President will attempt to block bonus payments to executives
WASHINGTON – Joining a wave of public anger, President Barack Obama blistered insurance giant American International Group for “recklessness and greed” Monday and pledged to try to block it from handing its executives $165 million in bonuses after taking billions in federal bailout money.
“How do they justify this outrage to the taxpayers who are keeping the company afloat?” Obama asked. “This isn’t just a matter of dollars and cents. It’s about our fundamental values.”
The bonuses could contribute to a backlash against Washington that would make it tougher for Obama to ask Congress for more bailout help – and jeopardize other parts of the recovery agenda that is dominating the start of his presidency. Thus, the president and his top aides were working hard to distance themselves from the insurer’s conduct, to contain possible political damage and to try to bolster public confidence in his administration’s handling of the broader economic rescue effort.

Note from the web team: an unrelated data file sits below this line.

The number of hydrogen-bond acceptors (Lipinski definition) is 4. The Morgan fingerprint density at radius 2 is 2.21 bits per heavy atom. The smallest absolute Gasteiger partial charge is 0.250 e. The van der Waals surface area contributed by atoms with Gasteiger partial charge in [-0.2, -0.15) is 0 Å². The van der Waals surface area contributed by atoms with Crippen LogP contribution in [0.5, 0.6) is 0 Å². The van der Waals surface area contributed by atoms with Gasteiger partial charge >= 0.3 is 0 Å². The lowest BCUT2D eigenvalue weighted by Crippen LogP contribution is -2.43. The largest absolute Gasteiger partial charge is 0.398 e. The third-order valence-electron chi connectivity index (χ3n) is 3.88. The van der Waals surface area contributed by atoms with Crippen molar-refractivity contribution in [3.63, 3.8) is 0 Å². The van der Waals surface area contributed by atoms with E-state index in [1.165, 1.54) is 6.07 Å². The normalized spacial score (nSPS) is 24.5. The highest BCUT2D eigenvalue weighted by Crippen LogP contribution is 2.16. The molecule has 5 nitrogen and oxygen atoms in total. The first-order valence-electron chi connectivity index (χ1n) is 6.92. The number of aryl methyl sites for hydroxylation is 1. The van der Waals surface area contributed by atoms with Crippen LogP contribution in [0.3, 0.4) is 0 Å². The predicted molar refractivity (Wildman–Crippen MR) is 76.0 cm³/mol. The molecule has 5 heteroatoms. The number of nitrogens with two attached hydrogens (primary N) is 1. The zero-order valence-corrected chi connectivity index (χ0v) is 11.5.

David Axelrod, senior adviser to Obama, said in an interview with the Associated Press that there was no question that the bonuses and the public’s anger over them could run many things off the rail.
“People are angry because they’ve seen exhibit after exhibit of irresponsibility and people walking away with money in their pockets,” he said.
Obama had scheduled a speech Monday to announce new help for recession-pounded small businesses. But first, he said, he had a few words to say about AIG. He lost his voice at one point and ad-libbed, “Excuse me, I’m choked up with anger here.” It was just a light aside, but he meant the sternness of his remarks to come through.
“This is a corporation that finds itself in financial distress due to recklessness and greed,” he said.
sponsored According to two 2015 surveys, 62 percent of Americans do not have enough savings to handle an unexpected emergency, much less any long-term plans.